„No matter how closely we look, it is difficult to find a mental act that can take place without the support of some kind of physical function.“
Dr. Moshé Feldenkrais
The person behind the method
Moshé Feldenkrais, (1904 – 1984) was an engineer, nuclear physicist, judo master and visionary – he was far ahead of his time.
At the age of 14, he set out alone from his hometown of Slavuta, former Russian Empire, now Ukraine, on the arduous and dangerous journey to Palestine. There he worked in construction and initially as a private teacher for children. He was an enthusiastic sportsman and dealt extensively with hand-to-hand combat methods. Among other things, he taught self-defence to members of the Haganah.
Due to a knee injury, he first began to experiment with his own limitations and movement possibilities and realised early on that lifelong learning is possible due to the functioning and structure of the human brain. It was already clear to him that body and mind are inseparable.
He used movement as a tool to make habits perceptible and to distinguish more appropriate patterns from unfavourable ones. In this way, he himself and later his students were able to relearn movement sequences oriented to human movement development from baby to adult, and at the same time create variety. He constantly discovered new possibilities and thus created an immense collection of lessons of inestimable value.
What today is scientifically proven and known as neuronal plasticity and is constantly being researched further was already understood by Moshé Feldenkrais at that time. He spent his life searching for ways to share his insights and experiences and make them accessible to as many people as possible.
Through his work at the Radium Institute with Irène and Frédéric Joliot-Curie in Paris and at Churchill’s secret anti-submarine research unit in Scotland, he worked with many scientists with different specialities and was also able to exchange ideas with them in other fields. His unquenchable thirst for knowledge also brought him into contact with many creative people, so that he was able to explore and educate himself extensively on a variety of disciplines and subjects. Even before developing his method, he wrote a book on self-defence techniques, which also found followers in the French Resistance during the Second World War. The famous French mime Marcel Marceau, who was also a member of the French resistance movement, is said to have said to Moshé Feldenkrais during a meeting: “Feldenkrais, you saved my life”, alluding to this very book.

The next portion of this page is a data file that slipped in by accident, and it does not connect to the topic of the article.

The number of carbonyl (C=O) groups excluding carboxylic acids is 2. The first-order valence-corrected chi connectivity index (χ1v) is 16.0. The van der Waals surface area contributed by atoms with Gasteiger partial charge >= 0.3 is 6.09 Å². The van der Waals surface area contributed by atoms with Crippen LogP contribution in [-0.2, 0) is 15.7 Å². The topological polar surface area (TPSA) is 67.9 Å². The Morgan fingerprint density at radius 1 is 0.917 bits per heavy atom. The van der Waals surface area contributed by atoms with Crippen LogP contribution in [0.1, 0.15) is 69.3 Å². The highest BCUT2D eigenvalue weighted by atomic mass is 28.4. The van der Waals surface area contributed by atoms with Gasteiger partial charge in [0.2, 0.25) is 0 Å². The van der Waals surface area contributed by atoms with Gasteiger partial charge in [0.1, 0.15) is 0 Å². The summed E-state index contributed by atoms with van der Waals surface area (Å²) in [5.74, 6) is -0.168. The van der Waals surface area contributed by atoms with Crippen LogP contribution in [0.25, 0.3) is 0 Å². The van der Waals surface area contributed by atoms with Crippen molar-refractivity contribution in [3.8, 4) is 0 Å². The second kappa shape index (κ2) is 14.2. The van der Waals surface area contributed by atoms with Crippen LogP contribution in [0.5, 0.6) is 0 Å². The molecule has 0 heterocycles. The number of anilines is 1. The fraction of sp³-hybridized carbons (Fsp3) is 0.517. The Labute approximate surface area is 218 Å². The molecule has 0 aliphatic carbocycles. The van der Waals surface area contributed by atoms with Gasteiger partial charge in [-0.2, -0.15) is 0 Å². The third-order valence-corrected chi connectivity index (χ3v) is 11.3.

Because of his self-developed techniques, he came into contact with Jigoro Kano, the founder of the martial art of judo. Kano ignited in him a passion for judo. Moshé Feldenkrais was the first European to be awarded a black belt in 1936. He founded the Jiu Jitsu Club de France together with Mikinosuke Kawaishi in 1936.
Moshé Feldenkrais devoted himself entirely to the development of his method from the 1950s onwards. He worked one-on-one with countless people with a wide variety of backgrounds, ailments and needs. At the same time he trained the first generation of Feldenkrais teachers from the 1960s onwards. He led a total of three training courses until his death. He also had close friends in Switzerland. This resulted, among other things, in the 24 Feldenkrais lessons spoken by Franz Wurm, which were broadcast on Swiss radio in 1969.